Cytomegalovirus (CMV) infection is a disease caused by a type of herpes virus.
CMV mononucleosis; Cytomegalovirus; CMV; Human cytomegalovirus; HCMV
Infection with CMV is very common. The infection is spread by:
Most people come into contact with CMV in their lifetime. But usually, it's people with a weakened immune system, such as those with HIV/AIDS, who become ill from CMV infection. Some otherwise healthy people with CMV infection develop a mononucleosis-like syndrome.
CMV is a type of herpes virus. All herpes viruses remain in your body for the rest of your life after infection. If your immune system becomes weakened in the future, this virus may have the chance to reactivate, causing symptoms.
Many people are exposed to CMV early in life, but do not realize it because they have no symptoms, or they have mild symptoms that resemble the common cold. These may include:
CMV can cause infections in different parts of the body. Symptoms vary depending on the area that is affected. Examples of body areas that can be infected by CMV are:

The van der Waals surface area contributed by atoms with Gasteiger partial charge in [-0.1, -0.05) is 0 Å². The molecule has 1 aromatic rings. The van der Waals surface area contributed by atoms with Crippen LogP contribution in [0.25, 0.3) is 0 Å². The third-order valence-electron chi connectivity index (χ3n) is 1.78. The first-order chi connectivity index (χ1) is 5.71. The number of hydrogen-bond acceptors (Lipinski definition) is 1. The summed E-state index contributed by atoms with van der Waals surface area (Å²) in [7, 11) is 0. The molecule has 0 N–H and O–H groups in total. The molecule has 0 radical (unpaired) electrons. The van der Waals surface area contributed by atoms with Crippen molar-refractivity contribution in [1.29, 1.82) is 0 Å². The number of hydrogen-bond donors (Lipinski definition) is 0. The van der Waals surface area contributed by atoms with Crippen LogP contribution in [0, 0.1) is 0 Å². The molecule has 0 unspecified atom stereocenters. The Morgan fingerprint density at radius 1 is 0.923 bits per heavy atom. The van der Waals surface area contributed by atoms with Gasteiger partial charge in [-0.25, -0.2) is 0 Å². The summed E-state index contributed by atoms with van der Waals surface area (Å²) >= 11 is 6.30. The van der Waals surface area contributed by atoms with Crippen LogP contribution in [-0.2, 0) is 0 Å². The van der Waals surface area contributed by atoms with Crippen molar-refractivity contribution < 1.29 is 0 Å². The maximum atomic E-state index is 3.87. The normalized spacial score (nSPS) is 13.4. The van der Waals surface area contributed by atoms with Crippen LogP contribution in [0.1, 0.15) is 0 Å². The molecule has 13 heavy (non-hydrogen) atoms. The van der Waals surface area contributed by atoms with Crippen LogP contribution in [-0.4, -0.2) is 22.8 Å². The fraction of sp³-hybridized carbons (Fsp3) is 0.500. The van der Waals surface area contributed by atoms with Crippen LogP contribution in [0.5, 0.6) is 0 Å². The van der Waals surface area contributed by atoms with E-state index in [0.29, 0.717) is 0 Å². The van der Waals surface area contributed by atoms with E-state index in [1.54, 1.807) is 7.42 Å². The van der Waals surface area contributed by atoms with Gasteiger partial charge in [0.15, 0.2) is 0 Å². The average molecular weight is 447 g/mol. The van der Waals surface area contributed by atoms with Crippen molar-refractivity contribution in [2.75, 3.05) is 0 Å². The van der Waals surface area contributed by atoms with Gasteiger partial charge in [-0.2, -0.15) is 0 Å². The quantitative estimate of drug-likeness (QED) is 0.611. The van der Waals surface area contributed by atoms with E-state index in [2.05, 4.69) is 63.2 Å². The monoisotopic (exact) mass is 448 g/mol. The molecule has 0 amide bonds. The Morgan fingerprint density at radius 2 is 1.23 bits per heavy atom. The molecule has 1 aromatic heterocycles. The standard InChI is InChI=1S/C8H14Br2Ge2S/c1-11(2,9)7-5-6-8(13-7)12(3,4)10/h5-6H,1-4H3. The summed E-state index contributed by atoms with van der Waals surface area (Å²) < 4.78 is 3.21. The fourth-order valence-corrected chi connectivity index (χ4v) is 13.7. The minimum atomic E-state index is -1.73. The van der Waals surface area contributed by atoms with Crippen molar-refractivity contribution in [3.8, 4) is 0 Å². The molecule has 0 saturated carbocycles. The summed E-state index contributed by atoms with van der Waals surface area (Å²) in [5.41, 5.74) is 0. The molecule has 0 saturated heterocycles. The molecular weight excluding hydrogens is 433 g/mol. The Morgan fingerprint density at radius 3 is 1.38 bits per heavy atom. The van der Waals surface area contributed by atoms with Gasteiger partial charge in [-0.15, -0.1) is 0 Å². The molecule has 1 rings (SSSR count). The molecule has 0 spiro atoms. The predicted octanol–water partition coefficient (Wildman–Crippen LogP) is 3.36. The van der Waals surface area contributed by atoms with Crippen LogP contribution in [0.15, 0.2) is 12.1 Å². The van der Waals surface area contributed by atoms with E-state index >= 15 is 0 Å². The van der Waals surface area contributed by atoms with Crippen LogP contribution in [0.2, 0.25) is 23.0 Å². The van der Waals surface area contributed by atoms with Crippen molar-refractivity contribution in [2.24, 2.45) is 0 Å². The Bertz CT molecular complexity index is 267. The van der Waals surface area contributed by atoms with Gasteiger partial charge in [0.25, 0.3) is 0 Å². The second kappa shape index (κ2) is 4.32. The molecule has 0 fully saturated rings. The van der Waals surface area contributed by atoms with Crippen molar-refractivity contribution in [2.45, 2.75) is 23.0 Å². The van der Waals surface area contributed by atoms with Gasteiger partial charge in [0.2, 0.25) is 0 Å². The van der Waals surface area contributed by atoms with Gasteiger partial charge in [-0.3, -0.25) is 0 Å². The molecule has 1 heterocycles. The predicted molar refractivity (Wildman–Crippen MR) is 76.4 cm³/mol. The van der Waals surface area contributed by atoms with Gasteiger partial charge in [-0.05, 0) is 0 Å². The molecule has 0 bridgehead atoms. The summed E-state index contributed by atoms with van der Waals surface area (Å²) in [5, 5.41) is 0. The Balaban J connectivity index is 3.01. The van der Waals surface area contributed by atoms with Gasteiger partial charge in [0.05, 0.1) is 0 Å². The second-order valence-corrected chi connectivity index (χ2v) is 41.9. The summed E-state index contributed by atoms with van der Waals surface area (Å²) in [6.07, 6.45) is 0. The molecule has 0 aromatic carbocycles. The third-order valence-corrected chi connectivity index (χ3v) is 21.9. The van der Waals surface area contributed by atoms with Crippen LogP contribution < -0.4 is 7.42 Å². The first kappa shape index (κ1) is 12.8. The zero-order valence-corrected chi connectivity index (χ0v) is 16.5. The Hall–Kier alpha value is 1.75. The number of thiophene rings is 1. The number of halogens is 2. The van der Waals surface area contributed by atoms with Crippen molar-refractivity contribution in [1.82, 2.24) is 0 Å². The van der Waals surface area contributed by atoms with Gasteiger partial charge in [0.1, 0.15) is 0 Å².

Most people recover in 4 to 6 weeks without medicine. Rest is needed, sometimes for a month or longer to regain full activity levels. Painkillers and warm salt-water gargles can help relieve symptoms.
Antiviral medicines are usually not used in people with healthy immune function.
Outcome is good with treatment. The symptoms may be relieved in a few weeks to months.
Throat infection is the most common complication. Rare complications include:
Call for an appointment with your provider if you have symptoms of CMV infection.
Go to the emergency room or call the local emergency number (such as 911) if you have sharp, severe sudden pain in your left upper abdomen. This could be a sign of a ruptured spleen, which may require emergency surgery.
CMV infection can be contagious if the infected person comes in close or intimate contact with another person. You should avoid kissing and sexual contact with an infected person.
The virus may also spread among young children in day care settings.
When planning blood transfusions or organ transplants, the CMV status of the donor can be checked to avoid passing CMV to a recipient who has not had CMV infection.
Centers for Disease Control and Prevention website. Cytomegalovirus (CMV) and congenital CMV infection. www.cdc.gov/cmv/clinical/index.html. Updated June 6, 2018. Accessed October 8, 2018.
Crumpacker CS. Cytomegalovirus (CMV). In: Bennett JE, Dolin R, Blaser MJ, eds. Mandell, Douglas, and Bennett's Principles and Practice of Infectious Diseases, Updated Edition. 8th ed. Philadelphia, PA: Elsevier Saunders; 2015:chap 140.
Drew WL. Cytomegalovirus. In: Goldman L, Schafer AI, eds. Goldman-Cecil Medicine. 25th ed. Philadelphia, PA: Elsevier Saunders; 2016:chap 376.